Feature – #InsideHERE and Mapping the World in HD with HERE Maps

You may have noticed on my social media streams recently that I had the privelege to visit Berkeley, CA and the HERE headquarters. It was a short visit where myself and about a dozen other tech journalists and map enthusiasts were provided with an up close glimpse at what HERE is doing and how they are continuing to map the World in HD.

HERE maps

Hosted by Pino Bonetti (@Haikus), Editor of HERE 360 blog and his team, we were provided with lunch upon arrival (luckily we all got to the event pretty much on time) and then whisked off in a HERE navigation equipped vehicle for a first hand demo of HERE Auto and mobile navigation and the in car experience (video below). We drove around Berkeley and navigated to the HERE facilities where vehicles are outfitted with navigation hardware (think HD imaging, GP and LiDAR). The HERE hardware engineers and technologists showed us around the relatively small shop, described the imaging hardware that sits on top of some 200 vehicles around the World, and responded to questions about the hardware specs and how the technology is mounted and used on top of the vehicles to capture and build the seamless, Global HD map. Recall it was back in Nov, 2012 when HERE (think Nokia) acquired California based Earthmine, the reason now seems clear – earthmine offers a complete solution for collecting, processing, managing, and hosting 3D street level imagery! What this means is that they provide the capability to capture millions o data points per day, loads of probe data, and enable automated feature extraction and constrution of the digital road geometry. I found it interesting that the earthmine name was still very visibly evident all around the facility, from marking on the wall to a huge label inside the facility on the wall. The earthmine staffers who came in the deal are clearly proud of their heritage, and deservedly so.

After our guided tour of the facilities and walk around the HERE mapping vehicles, we spent some time back in the urban core of Berkeley at the HERE office to hear from other HERE managers about the enabling technology. To many, driving the roads with a vehicle mounted camera is all they see or think of when it comes to maps being used in their navigation apps, however, there’s much more going on behind the scenes. At the heart of the map is the vehicle and the sophisticated hardware positioned on top – in this case a cyborg-like “arm” outfitted with multiple sensors, hydraulics, and cables, all positioned on a Thule rack for relatively simple removal when needed. According to our host there’s only been one known accident with a camera and we were surprised that there have been no reports of theft, vandalism or the like – good to hear because these cameras are likely not cheap! The sensors mounted on the vehicle are operating while the vehicle drives the streets, all the while continuously gathering positional data and other GPS correctional data, HD imagery and a continuous LiDAR point cloud. I was interested to here that the team boasts that they are the largest collector of street-level LiDAR data in the World! On that note, the surprisingly small LiDAR “puck” sized sensor on top of the hardware arm is provide by LiDAR imaging company Velodyne (See http://velodynelidar.com/)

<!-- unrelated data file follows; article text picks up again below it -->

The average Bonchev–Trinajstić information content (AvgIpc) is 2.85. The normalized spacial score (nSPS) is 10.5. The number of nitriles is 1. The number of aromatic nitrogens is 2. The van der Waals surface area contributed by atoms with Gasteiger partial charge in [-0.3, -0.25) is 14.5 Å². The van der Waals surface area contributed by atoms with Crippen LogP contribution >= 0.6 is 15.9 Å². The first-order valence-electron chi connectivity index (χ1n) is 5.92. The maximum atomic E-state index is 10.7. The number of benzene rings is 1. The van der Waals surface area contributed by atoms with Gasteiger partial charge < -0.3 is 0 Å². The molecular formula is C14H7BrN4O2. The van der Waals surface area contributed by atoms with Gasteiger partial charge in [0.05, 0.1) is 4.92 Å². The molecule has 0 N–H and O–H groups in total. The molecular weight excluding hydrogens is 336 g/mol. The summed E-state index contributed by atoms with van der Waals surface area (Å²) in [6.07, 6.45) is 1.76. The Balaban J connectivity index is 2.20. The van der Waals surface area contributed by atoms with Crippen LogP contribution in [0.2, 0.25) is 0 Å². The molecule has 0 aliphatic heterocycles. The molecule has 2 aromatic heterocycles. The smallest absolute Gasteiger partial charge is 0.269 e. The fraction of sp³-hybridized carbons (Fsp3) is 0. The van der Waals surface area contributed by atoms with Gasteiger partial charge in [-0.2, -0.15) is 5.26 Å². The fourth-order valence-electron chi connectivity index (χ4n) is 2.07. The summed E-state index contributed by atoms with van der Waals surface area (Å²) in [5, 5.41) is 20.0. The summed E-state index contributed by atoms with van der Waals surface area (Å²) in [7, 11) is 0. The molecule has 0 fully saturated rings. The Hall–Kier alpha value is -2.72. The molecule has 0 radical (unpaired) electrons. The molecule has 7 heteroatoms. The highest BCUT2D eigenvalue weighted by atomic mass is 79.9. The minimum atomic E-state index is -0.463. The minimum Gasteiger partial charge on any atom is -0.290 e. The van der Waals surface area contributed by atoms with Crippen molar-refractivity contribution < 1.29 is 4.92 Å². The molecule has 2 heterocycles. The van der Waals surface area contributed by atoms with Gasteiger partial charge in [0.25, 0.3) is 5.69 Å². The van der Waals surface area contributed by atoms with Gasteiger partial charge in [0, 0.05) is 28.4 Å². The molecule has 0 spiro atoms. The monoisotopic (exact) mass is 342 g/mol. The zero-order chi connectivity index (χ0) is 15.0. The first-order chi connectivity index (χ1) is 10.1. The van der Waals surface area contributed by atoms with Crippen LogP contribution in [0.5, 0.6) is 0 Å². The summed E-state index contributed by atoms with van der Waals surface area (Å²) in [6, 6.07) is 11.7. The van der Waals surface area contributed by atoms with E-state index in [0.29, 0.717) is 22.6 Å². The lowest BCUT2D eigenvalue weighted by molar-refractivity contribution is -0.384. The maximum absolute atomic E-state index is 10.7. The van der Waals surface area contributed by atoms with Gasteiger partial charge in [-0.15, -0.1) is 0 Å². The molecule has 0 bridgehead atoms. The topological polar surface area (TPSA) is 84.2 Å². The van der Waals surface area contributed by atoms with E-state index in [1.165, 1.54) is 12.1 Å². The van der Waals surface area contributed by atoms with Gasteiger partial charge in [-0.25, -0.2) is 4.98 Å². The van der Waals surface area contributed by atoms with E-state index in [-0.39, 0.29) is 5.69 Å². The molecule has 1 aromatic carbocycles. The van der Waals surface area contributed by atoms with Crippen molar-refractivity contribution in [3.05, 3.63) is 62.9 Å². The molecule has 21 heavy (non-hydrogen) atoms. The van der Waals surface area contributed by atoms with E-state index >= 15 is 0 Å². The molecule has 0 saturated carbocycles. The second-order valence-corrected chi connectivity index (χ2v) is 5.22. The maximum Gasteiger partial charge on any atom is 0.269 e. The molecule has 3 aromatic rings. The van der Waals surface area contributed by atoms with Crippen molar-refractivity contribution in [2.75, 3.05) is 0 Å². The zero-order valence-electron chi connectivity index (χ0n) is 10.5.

HERE mapping vehicle

HERE mapping vehicle

After our drive along and facility tour we then heard about some of the post processing of data and secret sauce that is used in order to automate the map making process. Its interesting and exciting to know that the HERE navigation app will be evolving to the point where users of the service in vehicle will not only be enjoying simple to use, highly accurate street routing and voice enabled navigation but coming soon when you navigate to a destination using HERE you will then be presented with Street-Vide like imagery of your destination surroundings displayed on your in-vehicle display system should you have one – that’s pretty darned cool!

Finally, one of the WOW factor moments of our day was a fun, first look at a 3D physical city scaled model of San Francisco. A projector was positioned carefully and precisely above the model and data emulating a drive route was superimposed on top to provide a realistic city drive scenario of a vehicle following a route and being diverted to a more suitable location as a result of traffic and traffic related incidents that are updating the suggested trip in real time – it really was impressive and a fine example of the future of mobile mapping and urban mobility! The creation of this impressive model is thanks to talent born out of the gaming industry and those of you who will be at events where HERE will be in attendance may be lucky enough to get a glimpse of the model in action as it is scheduled to hit the road very soon.

HERE maps 3D Urban scenario

HERE maps 3D Urban scenario – Click here to view video

I’ve used HERE maps in the vehicle before but this event served as a great reminder to me that the service really is awesome. Since I travel a fair bit I often find myself using my mobile without my data enabled and only over WiFi in order to not incur heavy data roaming charges. This is where HERE maps in offline mode shines. HERE functions amazingly well in offline mode simply by downloading the base maps that are required (I have a bid MicroSD card in my Android mobile so space and file size is no issue). I’m now navigating around my city while offline and most recently I was visiting New York and was walking around the city, navigating offline all while my device was set in airplane mode to avoid roaming fees. Yes indeed, I’m a fan and once you try HERE (iOS, Android, or Windows OS) I’m sure you will be too!

HERE maps mobile app on android, offline mode

HERE maps mobile app on android, offline mode

Author – LBSzone / GISuser.com Editor Glenn Letham @gletham was an invited guest to the HERE facilities